Arc Length Philippe B. Laval KSU Today Philippe B. Laval (KSU) Arc Length Today 1 / 12 Introduction In this section, we discuss the notion of curve in greater detail and introduce the very important notion of arc length and learn how to reparametrize a curve with respect to arc length. Philippe B. Laval (KSU) Arc Length Today 2 / 12 Parametrizations of a Curve We have described the curve C with position vector ! r (t) = hf (t) ; g (t) ; h (t)i for t 2 [a; b] as the set of points (x; y ; z) where 8 < x = f (t) y = g (t) : z = h (t) as t varies in the interval [a; b]. In fact, a curve is a little more than just a set of points. It is a succession of points traversed in a certain order. As t varies from a to b, the points obtained will trace the curve in a certain order. We say that a parametrized curve is an oriented curve. Often, the parameter represents time. The equations of the curve tell us where we are on the curve as a function of time. Other parameters can be used. For example, we could have equations which tell us where we are on the curve depending on how far we have traveled on the curve. Philippe B. Laval (KSU) Arc Length Today 3 / 12 Parametrizations of a Curve Given a curve C with position vector ! r (t), t 2 [a; b], if t can be expressed in terms of another parameter say u with the function t = f (u) then we can write ! r (t) = ! r (f (u)). We simply replaced t by f (u) since the two are equal. The result is a function of u. In other words, we have changed the parameter of the curve. In order to describe the same portion of the curve, we will also need to change the interval of values of the parameter. Such an operation is called a reparametrization of the curve C . The new parametrization describes the same curve, simply written in a di¤erent form. If f is an increasing function, then C will be traversed in the same direction. If f is a decreasing function then C will be traversed in opposite direction. Philippe B. Laval (KSU) Arc Length Today 4 / 12 Parametrizations of a Curve Example Consider the curve ! r (t) = hcos t; sin t; ti, t 2 [0; 2 ]. Reparametrize it with the parameter u given by t = f (u) = u. Is the curve traversed in the same order? Example Consider the curve ! r (t) = hcos t; sin t; ti, t 2 [0; 2 ]. Reparametrize it with the parameter v given by t = g (v ) = 2 u. Is the curve traversed in the same order? Example Consider the curve ! r (t) = hcos t; sin t; 0i, t 2 [0; 2 ]. Reparametrize it with the parameter u given by t = h (u) = 2 u. Is the curve traversed in the same order? Philippe B. Laval (KSU) Arc Length Today 5 / 12 Arc Length Of all the possible parameters for a curve, one parameter plays a very important role. It is arc length. We …rst give the de…nition of the length of the portion of a curve ! r (t) between t = a and t = b, valid for 2-D curves as well as 3-D curves. Though it is given here as a de…nition, the formula can actually be proven. De…nition (Arc Length) Let C be a smooth curve with position vector ! r (t) for t 2 [a; b]. The length of the portion of the curve between t = a and t = b is L= Z a b ! r 0 (t) dt It can also be proven that L as computed above does not depend on the parametrization used. Philippe B. Laval (KSU) Arc Length Today 6 / 12 Arc Length Example Compute the circumference of a circle of radius a, a > 0. Example Compute the length of the arc of the circular helix ! r (t) = hcos t; sin t; ti from the point (1; 0; 0) to the point (1; 0; 2 ). Philippe B. Laval (KSU) Arc Length Today 7 / 12 Arc Length We saw above that curves could be parametrized di¤erent ways. For motion along a curve, time is often the parameter of choice. However, to describe the geometric properties of a curve time is not the most appropriate parameter. The parameter of choice is arc length. We explain how this is done and why. De…nition (Arc length Function) Let C be a smooth curve with position vector ! r (t) for t 2 [a; b] and suppose C is traversed only once as t increases from a to b. We de…ne the arc length function from t = a, denoted s or s (t) to be Z t ! s (t) = r 0 (u) du a Philippe B. Laval (KSU) Arc Length Today 8 / 12 Arc Length Geometrically, s (t) is the length of the arc of C between ! r (a) and ! r (t). So, it is always a positive quantity which increases as t increases. From the de…nition of t and using the fundamental theorem of calculus, we have the following theorem. Theorem If s is the arc length function de…ned above then: ds 0 = ! r (t) dt We now show how a curve can be parametrized with respect to arc length. Goal: Given a smooth curve C with position vector ! r (t), t 2 I for some interval I , we want to reparametrize C with respect to arc length that is we need to …nd a relationship between t and s. To do this, we compute s (t) using the above formula for s (t). We illustrate this procedure with a few examples. Philippe B. Laval (KSU) Arc Length Today 9 / 12 Arc Length Example Reparametrize the helix ! r (t) = hcos t; sin t; ti with respect to arc length measured from the point (1; 0; 0). Example Reparametrize a circle of radius a centered at the origin given by ! r (t) = ha cos t; a sin ti, t 2 [0; 2 ] with respect to arc length. We invite the reader to check that in both examples above, we have !0 R (s) = 1. In fact, it can be proven that this is always true. We state this result as a theorem we will not prove. Philippe B. Laval (KSU) Arc Length Today 10 / 12 Arc Length Theorem Let C be a smooth curve with position vector ! r (s) where s is the arc length parameter. Then ! r 0 (s) = 1 Furthermore, if t is any parameter such that ! r 0 (t) = 1, then t must be the arc length parameter. Corollary Let C be a smooth curve with position vector ! r (s) where s is the arc length parameter. Then ! T (s) = ! r 0 (s) Philippe B. Laval (KSU) Arc Length Today 11 / 12 Exercises See the problems at the end of my notes on vector functions: arc length. Philippe B. Laval (KSU) Arc Length Today 12 / 12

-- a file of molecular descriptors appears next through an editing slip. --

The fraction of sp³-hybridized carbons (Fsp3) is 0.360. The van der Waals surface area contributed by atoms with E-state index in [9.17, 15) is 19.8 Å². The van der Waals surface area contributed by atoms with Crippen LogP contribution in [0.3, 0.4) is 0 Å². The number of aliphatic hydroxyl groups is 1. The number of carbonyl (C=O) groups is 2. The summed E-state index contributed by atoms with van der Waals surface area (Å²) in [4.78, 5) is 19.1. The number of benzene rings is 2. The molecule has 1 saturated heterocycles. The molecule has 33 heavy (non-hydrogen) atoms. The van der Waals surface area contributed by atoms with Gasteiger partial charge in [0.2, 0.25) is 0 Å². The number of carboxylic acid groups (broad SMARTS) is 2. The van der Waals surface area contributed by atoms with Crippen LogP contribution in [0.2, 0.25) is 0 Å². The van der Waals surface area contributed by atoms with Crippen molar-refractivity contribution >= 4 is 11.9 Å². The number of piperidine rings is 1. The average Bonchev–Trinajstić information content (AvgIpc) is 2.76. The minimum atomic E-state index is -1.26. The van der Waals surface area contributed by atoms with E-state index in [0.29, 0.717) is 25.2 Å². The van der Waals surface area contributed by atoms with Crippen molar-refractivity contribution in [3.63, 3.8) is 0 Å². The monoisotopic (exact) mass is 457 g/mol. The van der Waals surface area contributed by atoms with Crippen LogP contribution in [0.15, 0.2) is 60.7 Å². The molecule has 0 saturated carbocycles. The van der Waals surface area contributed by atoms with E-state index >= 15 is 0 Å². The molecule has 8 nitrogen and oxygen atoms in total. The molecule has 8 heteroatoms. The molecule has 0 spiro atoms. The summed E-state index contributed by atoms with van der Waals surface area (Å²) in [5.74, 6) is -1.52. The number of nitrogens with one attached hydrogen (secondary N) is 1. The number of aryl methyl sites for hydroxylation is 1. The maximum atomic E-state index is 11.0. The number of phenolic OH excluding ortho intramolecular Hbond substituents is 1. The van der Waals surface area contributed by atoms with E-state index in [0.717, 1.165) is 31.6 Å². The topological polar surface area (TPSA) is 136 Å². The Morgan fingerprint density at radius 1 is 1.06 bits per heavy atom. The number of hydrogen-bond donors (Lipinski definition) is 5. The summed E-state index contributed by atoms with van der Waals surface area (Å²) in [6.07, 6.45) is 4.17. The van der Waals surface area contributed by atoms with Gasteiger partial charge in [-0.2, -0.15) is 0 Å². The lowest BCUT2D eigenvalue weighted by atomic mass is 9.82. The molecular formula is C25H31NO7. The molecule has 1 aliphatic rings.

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# Arc Length